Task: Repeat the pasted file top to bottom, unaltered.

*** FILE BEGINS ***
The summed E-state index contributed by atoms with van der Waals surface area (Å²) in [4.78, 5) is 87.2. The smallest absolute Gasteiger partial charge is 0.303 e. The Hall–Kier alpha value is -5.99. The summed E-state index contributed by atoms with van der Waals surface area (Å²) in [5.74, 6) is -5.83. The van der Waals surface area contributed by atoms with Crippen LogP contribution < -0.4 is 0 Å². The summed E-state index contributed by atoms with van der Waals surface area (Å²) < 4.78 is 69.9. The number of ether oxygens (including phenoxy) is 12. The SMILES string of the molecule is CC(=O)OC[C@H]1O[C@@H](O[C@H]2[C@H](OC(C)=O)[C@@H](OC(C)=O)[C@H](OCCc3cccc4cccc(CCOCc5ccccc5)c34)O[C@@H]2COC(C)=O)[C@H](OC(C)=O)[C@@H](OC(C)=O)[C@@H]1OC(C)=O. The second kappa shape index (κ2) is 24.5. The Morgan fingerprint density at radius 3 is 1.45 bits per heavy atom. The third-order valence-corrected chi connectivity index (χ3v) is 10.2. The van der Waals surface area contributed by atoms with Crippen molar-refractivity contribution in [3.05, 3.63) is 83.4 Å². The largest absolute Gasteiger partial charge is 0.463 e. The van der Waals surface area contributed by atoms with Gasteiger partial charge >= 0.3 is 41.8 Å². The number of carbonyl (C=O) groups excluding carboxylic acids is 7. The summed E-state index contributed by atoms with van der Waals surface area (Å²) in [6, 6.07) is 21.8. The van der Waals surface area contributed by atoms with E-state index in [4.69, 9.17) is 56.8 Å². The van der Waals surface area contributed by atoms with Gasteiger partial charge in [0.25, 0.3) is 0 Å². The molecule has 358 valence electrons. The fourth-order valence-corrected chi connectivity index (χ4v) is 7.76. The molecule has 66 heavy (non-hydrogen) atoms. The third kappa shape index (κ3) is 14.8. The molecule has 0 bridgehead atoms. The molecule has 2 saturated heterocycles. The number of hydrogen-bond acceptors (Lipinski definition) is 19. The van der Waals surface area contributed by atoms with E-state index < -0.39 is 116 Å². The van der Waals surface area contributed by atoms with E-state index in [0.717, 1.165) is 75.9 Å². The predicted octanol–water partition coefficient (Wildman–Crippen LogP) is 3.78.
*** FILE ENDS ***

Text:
The summed E-state index contributed by atoms with van der Waals surface area (Å²) in [4.78, 5) is 87.2. The smallest absolute Gasteiger partial charge is 0.303 e. The Hall–Kier alpha value is -5.99. The summed E-state index contributed by atoms with van der Waals surface area (Å²) in [5.74, 6) is -5.83. The van der Waals surface area contributed by atoms with Crippen LogP contribution < -0.4 is 0 Å². The summed E-state index contributed by atoms with van der Waals surface area (Å²) < 4.78 is 69.9. The number of ether oxygens (including phenoxy) is 12. The SMILES string of the molecule is CC(=O)OC[C@H]1O[C@@H](O[C@H]2[C@H](OC(C)=O)[C@@H](OC(C)=O)[C@H](OCCc3cccc4cccc(CCOCc5ccccc5)c34)O[C@@H]2COC(C)=O)[C@H](OC(C)=O)[C@@H](OC(C)=O)[C@@H]1OC(C)=O. The second kappa shape index (κ2) is 24.5. The Morgan fingerprint density at radius 3 is 1.45 bits per heavy atom. The third-order valence-corrected chi connectivity index (χ3v) is 10.2. The van der Waals surface area contributed by atoms with Crippen molar-refractivity contribution in [3.05, 3.63) is 83.4 Å². The largest absolute Gasteiger partial charge is 0.463 e. The van der Waals surface area contributed by atoms with Gasteiger partial charge >= 0.3 is 41.8 Å². The number of carbonyl (C=O) groups excluding carboxylic acids is 7. The summed E-state index contributed by atoms with van der Waals surface area (Å²) in [6, 6.07) is 21.8. The van der Waals surface area contributed by atoms with E-state index in [4.69, 9.17) is 56.8 Å². The van der Waals surface area contributed by atoms with Gasteiger partial charge in [0.25, 0.3) is 0 Å². The molecule has 358 valence electrons. The fourth-order valence-corrected chi connectivity index (χ4v) is 7.76. The molecule has 66 heavy (non-hydrogen) atoms. The third kappa shape index (κ3) is 14.8. The molecule has 0 bridgehead atoms. The molecule has 2 saturated heterocycles. The number of hydrogen-bond acceptors (Lipinski definition) is 19. The van der Waals surface area contributed by atoms with E-state index < -0.39 is 116 Å². The van der Waals surface area contributed by atoms with E-state index in [0.717, 1.165) is 75.9 Å². The predicted octanol–water partition coefficient (Wildman–Crippen LogP) is 3.78.